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Something had to go and it wasn’t the chickens!  So, June 1st I am closing my Apothecary.  I’ll still be around to help people in a pinch.  I can still work on a sprained ankle or have some salve on hand.  But the retail side will be gone.  I am going to really promote my classes, which will be the make or break of this crazy idea, and I will farm with all my heart and spirit and physical ability.  Doug by my side.

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And when you put something out there, listen.  As the wheels of the goal start turning and coming into being you will be able to feel if you are on the right path by how much resistance comes your way.  Yesterday, a gal that runs a market in Elizabeth asked me to come each week and teach a small class or demonstration and promote my school.  For free.  I had the best talk with my intern from last year who resides in New York.  He’s coming out for two months this summer to help us get this thing in full swing.  I’m on fire, folks!  I am so excited.

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One always thinks of the worst case scenarios which hardly ever come up.  What if we need to make more money? (get a part time job or sell something else)  What if a storm wipes out the gardens?  After any storm in life we get up and start over knowing that only good can come out of difficulty.  But life is short and dreams are big, so we may as well start following them now.  I have no doubt that come summer this blog will be reflecting that dream come true.

Now, it’s your turn, dear reader.  Write out that dream or goal, no matter how big or small.  Details, people!  Get it all out.  Now, are you really ready for it to come true?  You wouldn’t want to block your own goal!  Now, place it in the responses so that the wheel can start turning.  It’s going to be an exciting year!

Mid-summer Farming (bees, dreams, and permaculture)

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It looks like we live in a different state.  We have had rain every day, so unusual for July, and the grasses are green.  No fires, no drought, no hundred degree weather.  It has been glorious.  Other places in the state are dealing with too much water but here in our little oasis of Kiowa we are basking in perfect weather.  The gardens and trees are drinking deeply and everything is serene.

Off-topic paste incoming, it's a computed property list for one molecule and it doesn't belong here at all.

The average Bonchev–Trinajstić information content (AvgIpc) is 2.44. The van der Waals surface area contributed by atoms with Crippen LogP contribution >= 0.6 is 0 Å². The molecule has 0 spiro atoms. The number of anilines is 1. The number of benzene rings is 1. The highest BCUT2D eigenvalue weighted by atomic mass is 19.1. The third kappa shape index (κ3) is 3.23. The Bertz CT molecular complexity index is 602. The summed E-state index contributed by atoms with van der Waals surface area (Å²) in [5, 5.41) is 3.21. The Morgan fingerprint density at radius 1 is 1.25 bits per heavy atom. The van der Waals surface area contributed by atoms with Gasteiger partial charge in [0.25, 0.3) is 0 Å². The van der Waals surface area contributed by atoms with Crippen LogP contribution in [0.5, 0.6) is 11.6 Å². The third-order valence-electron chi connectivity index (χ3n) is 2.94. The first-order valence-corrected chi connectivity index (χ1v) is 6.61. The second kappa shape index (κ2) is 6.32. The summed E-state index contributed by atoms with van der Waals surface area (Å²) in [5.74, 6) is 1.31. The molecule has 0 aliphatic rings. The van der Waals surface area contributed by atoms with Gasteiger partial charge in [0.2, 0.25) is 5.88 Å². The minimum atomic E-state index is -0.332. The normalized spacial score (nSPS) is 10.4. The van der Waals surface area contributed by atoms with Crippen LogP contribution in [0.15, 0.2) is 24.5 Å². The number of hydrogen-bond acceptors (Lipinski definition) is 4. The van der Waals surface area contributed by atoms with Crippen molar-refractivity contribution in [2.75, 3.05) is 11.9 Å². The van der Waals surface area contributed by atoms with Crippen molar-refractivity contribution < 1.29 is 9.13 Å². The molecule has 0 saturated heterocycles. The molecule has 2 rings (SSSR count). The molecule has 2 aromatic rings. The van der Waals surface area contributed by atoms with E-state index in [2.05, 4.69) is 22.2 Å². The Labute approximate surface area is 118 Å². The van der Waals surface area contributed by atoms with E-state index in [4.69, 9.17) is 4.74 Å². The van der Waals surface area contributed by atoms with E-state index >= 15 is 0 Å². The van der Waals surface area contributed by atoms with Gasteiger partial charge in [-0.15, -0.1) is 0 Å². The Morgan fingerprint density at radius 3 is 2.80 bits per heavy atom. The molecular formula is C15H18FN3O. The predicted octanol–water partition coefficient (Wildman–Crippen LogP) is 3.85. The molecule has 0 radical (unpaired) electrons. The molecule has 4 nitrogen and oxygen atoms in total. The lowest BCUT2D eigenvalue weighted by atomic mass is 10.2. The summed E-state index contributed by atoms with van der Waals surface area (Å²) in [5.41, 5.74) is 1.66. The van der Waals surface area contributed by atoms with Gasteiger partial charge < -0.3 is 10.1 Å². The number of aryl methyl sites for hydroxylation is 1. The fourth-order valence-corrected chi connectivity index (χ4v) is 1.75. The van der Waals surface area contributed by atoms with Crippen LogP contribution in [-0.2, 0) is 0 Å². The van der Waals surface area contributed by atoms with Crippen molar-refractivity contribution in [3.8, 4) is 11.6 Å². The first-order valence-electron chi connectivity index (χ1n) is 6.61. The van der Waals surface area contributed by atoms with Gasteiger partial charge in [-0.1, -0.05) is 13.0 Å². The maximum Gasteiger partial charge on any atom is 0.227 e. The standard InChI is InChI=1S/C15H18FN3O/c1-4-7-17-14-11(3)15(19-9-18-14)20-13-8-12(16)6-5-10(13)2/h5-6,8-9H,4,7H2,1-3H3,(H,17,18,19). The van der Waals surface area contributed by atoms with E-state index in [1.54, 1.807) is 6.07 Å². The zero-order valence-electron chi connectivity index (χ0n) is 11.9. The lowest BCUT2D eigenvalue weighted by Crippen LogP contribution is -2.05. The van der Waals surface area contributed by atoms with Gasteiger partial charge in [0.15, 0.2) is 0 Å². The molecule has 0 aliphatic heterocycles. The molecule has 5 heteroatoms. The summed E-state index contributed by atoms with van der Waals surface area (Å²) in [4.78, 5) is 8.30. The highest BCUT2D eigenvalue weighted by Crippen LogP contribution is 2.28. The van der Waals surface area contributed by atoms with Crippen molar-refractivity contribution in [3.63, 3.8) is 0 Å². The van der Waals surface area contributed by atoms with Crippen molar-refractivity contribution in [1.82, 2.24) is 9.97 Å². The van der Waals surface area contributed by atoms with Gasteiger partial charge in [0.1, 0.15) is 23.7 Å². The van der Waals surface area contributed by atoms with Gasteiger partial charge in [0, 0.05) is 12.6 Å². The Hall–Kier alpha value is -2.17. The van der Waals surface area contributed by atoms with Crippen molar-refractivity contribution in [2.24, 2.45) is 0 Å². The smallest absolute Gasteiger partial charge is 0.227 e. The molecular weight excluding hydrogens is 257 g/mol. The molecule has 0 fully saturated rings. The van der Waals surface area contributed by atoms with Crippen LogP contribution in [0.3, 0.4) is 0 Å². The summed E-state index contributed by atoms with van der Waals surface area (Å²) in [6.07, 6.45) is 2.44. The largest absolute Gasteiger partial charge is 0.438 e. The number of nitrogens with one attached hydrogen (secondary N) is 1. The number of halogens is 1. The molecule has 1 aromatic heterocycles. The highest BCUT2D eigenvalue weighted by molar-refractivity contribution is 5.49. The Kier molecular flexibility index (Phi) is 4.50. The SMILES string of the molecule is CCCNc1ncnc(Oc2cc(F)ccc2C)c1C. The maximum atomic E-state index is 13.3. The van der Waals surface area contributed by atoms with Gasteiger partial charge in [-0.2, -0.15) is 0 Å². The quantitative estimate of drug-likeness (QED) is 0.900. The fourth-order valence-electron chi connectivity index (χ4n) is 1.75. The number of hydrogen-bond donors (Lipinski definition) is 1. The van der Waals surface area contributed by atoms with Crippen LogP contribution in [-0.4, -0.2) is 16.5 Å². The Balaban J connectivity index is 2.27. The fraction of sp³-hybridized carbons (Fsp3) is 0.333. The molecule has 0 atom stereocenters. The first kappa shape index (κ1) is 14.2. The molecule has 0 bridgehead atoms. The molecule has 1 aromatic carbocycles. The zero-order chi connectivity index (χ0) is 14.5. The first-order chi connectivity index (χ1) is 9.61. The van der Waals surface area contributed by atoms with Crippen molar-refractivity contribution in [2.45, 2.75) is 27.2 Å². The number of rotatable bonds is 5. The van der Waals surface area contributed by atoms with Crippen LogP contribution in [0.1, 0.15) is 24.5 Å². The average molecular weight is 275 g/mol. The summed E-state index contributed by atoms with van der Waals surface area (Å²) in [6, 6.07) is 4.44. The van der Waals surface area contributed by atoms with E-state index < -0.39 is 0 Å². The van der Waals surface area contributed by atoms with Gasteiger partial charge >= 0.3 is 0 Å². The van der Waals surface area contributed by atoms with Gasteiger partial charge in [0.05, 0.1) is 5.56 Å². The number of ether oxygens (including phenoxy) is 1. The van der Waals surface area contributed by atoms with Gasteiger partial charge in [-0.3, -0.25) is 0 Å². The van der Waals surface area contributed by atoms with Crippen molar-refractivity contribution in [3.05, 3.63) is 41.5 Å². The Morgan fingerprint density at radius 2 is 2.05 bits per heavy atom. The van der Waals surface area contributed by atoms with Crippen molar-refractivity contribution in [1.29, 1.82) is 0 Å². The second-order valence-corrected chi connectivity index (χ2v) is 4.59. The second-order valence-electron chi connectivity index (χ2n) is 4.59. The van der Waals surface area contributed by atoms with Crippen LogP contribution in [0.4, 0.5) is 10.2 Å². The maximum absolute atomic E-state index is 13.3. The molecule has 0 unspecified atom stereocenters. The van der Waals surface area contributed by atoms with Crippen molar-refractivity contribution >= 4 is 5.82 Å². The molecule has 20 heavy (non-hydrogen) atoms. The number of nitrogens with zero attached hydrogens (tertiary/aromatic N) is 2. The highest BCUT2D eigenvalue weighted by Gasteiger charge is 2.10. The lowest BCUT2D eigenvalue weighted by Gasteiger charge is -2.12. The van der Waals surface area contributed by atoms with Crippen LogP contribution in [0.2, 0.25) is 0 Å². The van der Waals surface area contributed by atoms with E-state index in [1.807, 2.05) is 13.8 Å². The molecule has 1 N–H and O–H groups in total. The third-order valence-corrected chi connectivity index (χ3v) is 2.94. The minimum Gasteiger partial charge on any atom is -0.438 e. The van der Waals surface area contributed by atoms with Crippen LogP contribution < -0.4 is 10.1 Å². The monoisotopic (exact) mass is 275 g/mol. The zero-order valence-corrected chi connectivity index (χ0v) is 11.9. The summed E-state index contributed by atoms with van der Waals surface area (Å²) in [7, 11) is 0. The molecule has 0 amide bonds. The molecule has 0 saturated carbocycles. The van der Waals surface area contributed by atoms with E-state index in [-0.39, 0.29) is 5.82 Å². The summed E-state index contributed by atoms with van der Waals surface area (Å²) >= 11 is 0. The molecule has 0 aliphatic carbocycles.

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We were able to grab a moment of warm sunshine to put our bee suits on and peek in the hive.  The bees are working on their eighth frame in the top bar hive.  The frames stretch across the entire frame now reaching the sides of the hive.  The bees were very busy and completely covered the outer frame.  I tried to pull a middle frame up to see if I could tell what was going on (Is there new brood?  Is there honey capped? What else am I supposed to be looking for?) but couldn’t pull it all the way up.  I was afraid of smashing bees or pulling apart the combs.  I need my mentor to come over next time and show me what the heck we are supposed to be doing.  But for the moment it was like looking into a magical world.  The bees were calm and I have fallen in love with these gentle creatures.

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We have two interns here that are just lovely people.  They have been helping me immensely.  The gardens were all weeded and mulched by yesterday afternoon and new seeds planted.  We enjoy meals with them and talk about our ideas and dreams.  We have been looking for a place to move that has a small house but more land.  Renting has a definite downfall for me, I worry.  I worry that I can’t renew my lease, or that I have to stay but for how long?  Can I plant trees?  Should I get attached to this quaint little house, my neighbors, this town?  What if I miss my opportunity for a homestead?  Dang, I wish I could buy a place.  Turns out we have a choice to make.  The homesteads we can afford to rent are way out in the prairie or far away towns.  Or we can stay near our children and granddaughter.  Not a hard decision to make.  My friend, Lisa, came over one day and asked if we were going to farm the back part of the yard because we had fenced it off (for the goats).  Suddenly while talking with Stephanie and Ethan, our interns, I realized that we could, with their help, transform that space.  We could build a greenhouse.  We could use permaculture techniques to up our food production.  Hopefully we can stay on for a few more years here since nothing seems to be coming up in the form of larger place.

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I have been reading a lot about permaculture and came across a film that fascinated me and a technique we will definitely try.  It is a free documentary.  Worth the watch!  http://backtoedenfilm.com

I do hope your mid-summer farming is going well and you get a perfect mix of sun and rain!